Posts tagged ‘Music Hall’

January 15, 2016

Week 230 – Corduroy

Many of the Copper Family’s songs are much loved and widely sung – national treasures, you might say. This is not one of those, but there was a time when I would be called upon to sing it at least once a year. I learned it from the Copper Family 4 LP set A Song for every Season, and from Bob Copper’s book Early to rise. 

The entry for this song on the Copper Family website links to this Mudcat post where the late Malcolm Douglas provides the following background information:

This was a popular song of the mid-19th century; presumably it had its origins in the Music Halls–the tune is very much of that type. There are several broadside copies at the Bodleian Library Broadside Collection:

Suit of Corderoy Printed between 1846 and 1854 by E.M.A. Hodges, (from Pitt’s), wholesale toy warehouse, 31 Dudley street [S]even Dials.

The suit of corduroy Printed between 1860 and 1883 by H. Disley, 57, High-street, St. Giles, London. W.C.

Suit of corduroy Printed by Bebbington, J.O. Oldham-road, Manchester.

Suit of corduroy! Printed and Sold between 1849 and 1862 at Such’s Song Mart, 123, Union Street, Boro’ S.E.

There is also a mostly illegible Glasgow edition, which specifies the tune as that of Four and Nine.

Some of the above are in Standard English, others are written in the “Stage Cockney” of the day. There isn’t a great deal of variation in the texts, though locations and the name of the tailors vary. Evidently, the song made it to the USA as well; there is a songsheet at the “America Singing” Collection:

The Suit of Corduroys H. De Marsan, Publisher, 60 Chatham Street, N. Y. [no date.] Again, much the same, but with the incontinence episode omitted, perhaps for the benefit of tender American sensibilities!

 

Suit of corderoy. Broadside from the Bodleian collection. Printed between 1846 and 1854, by E. Hodges, Printer, (from Pitt's), wholesale toy warehouse, 31 Dudley street [S]even Dials

Suit of corderoy. Broadside from the Bodleian collection. Printed between 1846 and 1854, by E. Hodges, Printer, (from Pitt’s), wholesale toy warehouse, 31 Dudley street [S]even Dials

I have followed John Copper’s lead on the 1970s recording and inserted an additional raspberry into the last line of the song. As John so eloquently put it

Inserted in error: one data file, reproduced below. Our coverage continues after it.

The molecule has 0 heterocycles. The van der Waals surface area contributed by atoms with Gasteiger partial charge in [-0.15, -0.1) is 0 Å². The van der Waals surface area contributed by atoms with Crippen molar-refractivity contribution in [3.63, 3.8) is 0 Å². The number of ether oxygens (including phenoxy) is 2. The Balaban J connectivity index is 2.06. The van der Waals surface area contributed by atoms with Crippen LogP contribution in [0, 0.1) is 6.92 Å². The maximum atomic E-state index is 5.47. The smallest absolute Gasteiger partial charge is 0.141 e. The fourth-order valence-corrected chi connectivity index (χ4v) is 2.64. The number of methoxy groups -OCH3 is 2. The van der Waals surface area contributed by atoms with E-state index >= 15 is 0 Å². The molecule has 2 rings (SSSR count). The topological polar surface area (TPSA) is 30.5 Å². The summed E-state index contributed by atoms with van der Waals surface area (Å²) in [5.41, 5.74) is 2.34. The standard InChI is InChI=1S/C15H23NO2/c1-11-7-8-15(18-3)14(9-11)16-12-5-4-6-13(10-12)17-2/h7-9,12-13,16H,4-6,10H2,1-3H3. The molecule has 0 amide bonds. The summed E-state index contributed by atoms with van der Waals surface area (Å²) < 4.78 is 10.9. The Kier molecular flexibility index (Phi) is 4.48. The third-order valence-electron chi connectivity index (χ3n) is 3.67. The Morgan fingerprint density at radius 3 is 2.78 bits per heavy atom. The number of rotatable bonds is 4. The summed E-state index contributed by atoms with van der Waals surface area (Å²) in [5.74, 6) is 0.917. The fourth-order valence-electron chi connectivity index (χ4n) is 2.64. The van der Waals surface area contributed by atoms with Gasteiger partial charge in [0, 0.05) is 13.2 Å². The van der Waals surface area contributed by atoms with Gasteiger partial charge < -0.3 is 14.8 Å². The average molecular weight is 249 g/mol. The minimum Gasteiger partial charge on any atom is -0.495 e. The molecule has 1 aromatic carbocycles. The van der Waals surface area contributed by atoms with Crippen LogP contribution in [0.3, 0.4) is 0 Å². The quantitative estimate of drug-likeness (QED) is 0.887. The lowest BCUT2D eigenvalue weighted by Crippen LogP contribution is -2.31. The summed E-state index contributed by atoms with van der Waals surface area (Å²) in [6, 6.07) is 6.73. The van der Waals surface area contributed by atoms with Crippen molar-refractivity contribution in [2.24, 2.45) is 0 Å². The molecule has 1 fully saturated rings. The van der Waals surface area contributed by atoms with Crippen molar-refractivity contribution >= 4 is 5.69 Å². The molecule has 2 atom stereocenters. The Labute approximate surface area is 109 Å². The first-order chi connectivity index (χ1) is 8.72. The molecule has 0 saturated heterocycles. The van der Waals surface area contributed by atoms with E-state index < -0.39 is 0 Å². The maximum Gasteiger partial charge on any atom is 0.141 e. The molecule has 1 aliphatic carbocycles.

Well, hardly worth paying a man for one raspberry

Corduroy

October 17, 2015

Week 217 – It’s A Great Big Shame

It’s a Great Big Shame! - sheet music

It’s a Great Big Shame! – sheet music

A song from the repertoire of Gus Elen (1862-1940), the Coster Comedian. I think I first came across the song in the early 1980s at the Heritage folk club in Oxford, sung by my friend Dick Wolff (who, as I recall, also used to sing ‘If it Wasn’t for the Houses in Between’, another of Elen’s hits – another one in fact written by the prolific George Le Brunn – and one which I’ve often thought of learning). I found the words in a book of Music Hall songs in my local library back home, and have been singing it ever since.

Elen effectively retired in 1914 to concentrate on his passion, fishing. But he was coaxed out of retirement at the age of 70 to be recorded by British Pathe in 1932.  Who have now put their entire archive up on YouTube, meaning that we can watch one of the big names of the golden age of Music Hall performing one of his hits. Isn’t the Internet wonderful?

Gus Elen - from the Victoria and Albert collection

Gus Elen – from the Victoria and Albert collection

 

It’s A Great Big Shame

August 28, 2015

Week 210 – So Was I

In which our hero – against the express wishes of his wife – goes on a drunken spree with a pal, spends the night in the cells, is landed with a fine by the magistrate… and is totally unrepentant. It would be worth learning just for the classic final line. But as an added bonus you also get to sing

Old Brown said “Go and boil your head!”

which is not a line I’ve encountered in any other songs.

The song is in Roy Palmer’s A Taste of Ale, and it’s one of the pieces included on the Magpie Lane CD brought out to accompany the book.

It was written by the British stage actor and silent film star Arthur Lennard (1867-1954) published in B. Mocatta & Co’s Second Comic Annual (exact date unknown – late 19th century).

The song has been collected a couple of times in oral tradition – by Fred Hamer in Cornwall, and by Sam Steele from Charlie Giddings in Cambridgshire. In fact you can hear Charlie Giddings singing the song on the Veteran CD Heel and Toe (although I have to confess that this is one item in the Veteran catalogue I don’t own, and have never heard).

I dare say that there were actually many more country entertainers who had this in their repertoires, but it’s not the sort of thing that folk song collectors would have been interested in at one time. Certainly those of Cecil Sharp’s generation would not have given it a second thought. And while I’m glad that collectors such as Mike Yates and John Howson have taken a much more open-minded  approach to their work, I can’t say I really blame Sharp et. al. for ignoring songs like this. After all, even at the time of Sharp’s death, this song was probably no more than 25 years old. So collecting it then would have been comparable to collecting, say, ‘Nothing Compares 2 U’ today. In Sharp’s pre-war heyday, it might have been more analogous to a modern day collector making a field recording of that X-factor wannabe’s ballad of choice ‘You Raise Me Up’!

 

So Was I

November 8, 2014

Week 168 – The Fellow Who Played the Trombone

Jimmy Knights. Photo by Keith Summers? from Musical Traditions.

Jimmy Knights. Photo by Keith Summers? from Musical Traditions.

More smutty innuendo from East Anglia.